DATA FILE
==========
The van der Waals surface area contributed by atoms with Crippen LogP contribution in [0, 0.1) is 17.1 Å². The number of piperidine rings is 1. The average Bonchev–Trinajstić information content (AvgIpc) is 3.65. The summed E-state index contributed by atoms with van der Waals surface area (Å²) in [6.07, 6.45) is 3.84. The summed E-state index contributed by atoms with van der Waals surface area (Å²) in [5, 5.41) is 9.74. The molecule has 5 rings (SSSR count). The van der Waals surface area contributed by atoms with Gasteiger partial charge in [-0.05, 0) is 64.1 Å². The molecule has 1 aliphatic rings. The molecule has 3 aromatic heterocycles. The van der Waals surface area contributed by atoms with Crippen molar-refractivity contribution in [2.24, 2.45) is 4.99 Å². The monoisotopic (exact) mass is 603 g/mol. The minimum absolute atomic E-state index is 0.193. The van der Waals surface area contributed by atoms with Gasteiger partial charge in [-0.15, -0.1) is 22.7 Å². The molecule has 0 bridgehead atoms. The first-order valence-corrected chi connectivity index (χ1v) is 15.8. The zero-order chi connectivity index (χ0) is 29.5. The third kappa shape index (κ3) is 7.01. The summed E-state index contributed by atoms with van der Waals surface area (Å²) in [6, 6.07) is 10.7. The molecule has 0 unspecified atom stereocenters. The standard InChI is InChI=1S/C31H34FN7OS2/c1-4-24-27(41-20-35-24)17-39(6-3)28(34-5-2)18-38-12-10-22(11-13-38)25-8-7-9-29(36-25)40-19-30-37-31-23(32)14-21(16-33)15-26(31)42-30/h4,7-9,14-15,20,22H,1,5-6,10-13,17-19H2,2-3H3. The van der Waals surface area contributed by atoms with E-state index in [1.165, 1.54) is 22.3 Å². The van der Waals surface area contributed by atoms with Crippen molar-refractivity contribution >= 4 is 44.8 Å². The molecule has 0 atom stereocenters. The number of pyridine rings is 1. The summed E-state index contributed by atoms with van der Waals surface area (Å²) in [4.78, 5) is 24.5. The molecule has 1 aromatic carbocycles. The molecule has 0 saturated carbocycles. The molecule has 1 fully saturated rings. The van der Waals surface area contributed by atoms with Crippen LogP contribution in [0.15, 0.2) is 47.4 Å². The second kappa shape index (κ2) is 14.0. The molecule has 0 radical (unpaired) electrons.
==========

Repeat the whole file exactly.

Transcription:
The van der Waals surface area contributed by atoms with Crippen LogP contribution in [0, 0.1) is 17.1 Å². The number of piperidine rings is 1. The average Bonchev–Trinajstić information content (AvgIpc) is 3.65. The summed E-state index contributed by atoms with van der Waals surface area (Å²) in [6.07, 6.45) is 3.84. The summed E-state index contributed by atoms with van der Waals surface area (Å²) in [5, 5.41) is 9.74. The molecule has 5 rings (SSSR count). The van der Waals surface area contributed by atoms with Gasteiger partial charge in [-0.05, 0) is 64.1 Å². The molecule has 1 aliphatic rings. The molecule has 3 aromatic heterocycles. The van der Waals surface area contributed by atoms with Crippen molar-refractivity contribution in [2.24, 2.45) is 4.99 Å². The monoisotopic (exact) mass is 603 g/mol. The minimum absolute atomic E-state index is 0.193. The van der Waals surface area contributed by atoms with Gasteiger partial charge in [-0.15, -0.1) is 22.7 Å². The molecule has 0 bridgehead atoms. The first-order valence-corrected chi connectivity index (χ1v) is 15.8. The zero-order chi connectivity index (χ0) is 29.5. The third kappa shape index (κ3) is 7.01. The summed E-state index contributed by atoms with van der Waals surface area (Å²) in [6, 6.07) is 10.7. The molecule has 0 unspecified atom stereocenters. The standard InChI is InChI=1S/C31H34FN7OS2/c1-4-24-27(41-20-35-24)17-39(6-3)28(34-5-2)18-38-12-10-22(11-13-38)25-8-7-9-29(36-25)40-19-30-37-31-23(32)14-21(16-33)15-26(31)42-30/h4,7-9,14-15,20,22H,1,5-6,10-13,17-19H2,2-3H3. The van der Waals surface area contributed by atoms with E-state index in [1.165, 1.54) is 22.3 Å². The van der Waals surface area contributed by atoms with Crippen molar-refractivity contribution >= 4 is 44.8 Å². The molecule has 0 atom stereocenters. The number of pyridine rings is 1. The summed E-state index contributed by atoms with van der Waals surface area (Å²) in [4.78, 5) is 24.5. The molecule has 1 aromatic carbocycles. The molecule has 0 saturated carbocycles. The molecule has 1 fully saturated rings. The van der Waals surface area contributed by atoms with Crippen LogP contribution in [0.15, 0.2) is 47.4 Å². The second kappa shape index (κ2) is 14.0. The molecule has 0 radical (unpaired) electrons.